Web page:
Field-grown cut flowers have always been a staple in the floral trade. Many farms across North America have specialized in growing cut flowers for generations, and it continues to be a big part of the business.
There is often confusion about what constitutes field-grown versus greenhouse-grown flowers and where they come from, but I will try to simplify that here.
The flower must be grown in the ground outdoors to start, but whether they are grown under cover or not can make a huge difference to your bottom line and your success as a producer. Depending on the crop, you will either grow undercover and sell wholesale, which also means selling to florists and grocery stores, or undercover and sell retail at farmers markets or roadside, or you will grow outdoors and sell retail to consumers on-site. What does it take to venture?
The first question that comes up in discussions of growing field cut flowers is, “How do I get into this business?” The answer depends on the flower.
You plant acres in early spring to produce sunflowers and harvest them in mid-fall when they dry down (make seed). Most other cut flowers such as peonies, lisianthus, and delphiniums are started in the greenhouse for transplant in early- to mid-spring. Larkspur, sweet peas, and alliums can be directly seeded in the field but more likely from transplants.
For flowers that come from cuttings or divisions, such as irises and bleeding hearts, you only need a fraction of an acre and come up with creative ways to manage them on a small scale.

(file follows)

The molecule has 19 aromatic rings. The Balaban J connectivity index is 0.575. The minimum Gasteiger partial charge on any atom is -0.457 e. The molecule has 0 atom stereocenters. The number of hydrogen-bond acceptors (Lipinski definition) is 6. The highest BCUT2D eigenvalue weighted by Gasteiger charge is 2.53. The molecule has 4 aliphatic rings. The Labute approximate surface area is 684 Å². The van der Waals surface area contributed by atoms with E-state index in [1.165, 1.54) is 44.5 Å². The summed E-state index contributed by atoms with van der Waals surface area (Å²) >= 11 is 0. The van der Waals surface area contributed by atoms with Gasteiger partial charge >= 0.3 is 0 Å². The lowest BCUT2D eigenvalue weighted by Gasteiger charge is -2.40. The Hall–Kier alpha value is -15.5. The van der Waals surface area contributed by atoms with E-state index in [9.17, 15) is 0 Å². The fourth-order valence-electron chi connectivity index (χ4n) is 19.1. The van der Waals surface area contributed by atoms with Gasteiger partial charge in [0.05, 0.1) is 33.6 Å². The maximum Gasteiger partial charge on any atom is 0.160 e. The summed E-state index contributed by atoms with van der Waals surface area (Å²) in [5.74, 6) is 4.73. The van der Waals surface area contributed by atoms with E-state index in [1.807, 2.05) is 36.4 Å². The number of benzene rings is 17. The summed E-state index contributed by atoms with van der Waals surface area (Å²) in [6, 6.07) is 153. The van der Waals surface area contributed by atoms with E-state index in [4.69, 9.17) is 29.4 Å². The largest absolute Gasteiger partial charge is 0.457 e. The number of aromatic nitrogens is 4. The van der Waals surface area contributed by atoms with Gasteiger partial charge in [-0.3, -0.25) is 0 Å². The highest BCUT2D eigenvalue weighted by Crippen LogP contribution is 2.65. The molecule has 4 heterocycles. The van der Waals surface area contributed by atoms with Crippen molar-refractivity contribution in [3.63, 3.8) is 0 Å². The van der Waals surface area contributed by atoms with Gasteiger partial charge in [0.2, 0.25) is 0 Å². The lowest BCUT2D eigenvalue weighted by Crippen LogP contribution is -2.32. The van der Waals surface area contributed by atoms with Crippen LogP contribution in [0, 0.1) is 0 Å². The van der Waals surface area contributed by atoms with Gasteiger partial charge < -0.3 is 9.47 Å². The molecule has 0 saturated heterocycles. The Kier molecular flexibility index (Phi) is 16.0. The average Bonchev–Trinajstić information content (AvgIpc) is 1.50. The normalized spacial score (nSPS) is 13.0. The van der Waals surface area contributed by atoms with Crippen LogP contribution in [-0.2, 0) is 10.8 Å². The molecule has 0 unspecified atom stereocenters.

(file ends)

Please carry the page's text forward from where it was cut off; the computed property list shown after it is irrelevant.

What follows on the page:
The second question is more about how much do I need to get started? Each crop has different requirements, but generally, if you have half an acre or less of direct-seeded crops, you can produce enough flowers to sell at farmer’s markets.
Larger wholesale accounts require five acres or more of production. If you produce larkspur, sweet peas, or alliums for cutting, then you need about an acre to grow out the plants for a summer harvest, and these are good crops to start with if you’re interested in growing cut flowers.
The last thing is how much money do I need to get started? It’s a lot less than you might think! In Ontario, field-grown cut flowers can be grown on rented or leased land. To start, you will need to cover the cost of seeds and transplants, which range from $1,000 to $2,000 per acre for most crops. An acre is 43,560 square feet which means that if you’re only growing half an acre of one crop, then your initial cost is about half that amount.
Once you’ve grown the plants and harvested them, there are costs associated with drying them down for storage, but these can be relatively easily managed by using fans and hanging the flowers in rows or on drying racks so that air can move freely around them.
Growing flowers for cutting is only one facet of producing field-grown cut flowers. You may decide to grow for wholesale, retail, or both. Wholesale means you sell direct to florists or grocery stores. Retail selling is as simple as setting up a roadside stand with a few buckets of flowers or selling at farmers’ markets. You don’t even need to sell your flowers yourself – you can sell the whole crop to an agent who will then wholesale them for you. Flower delivery services similar to Pearsons Florist are another option for selling wholesale flowers.
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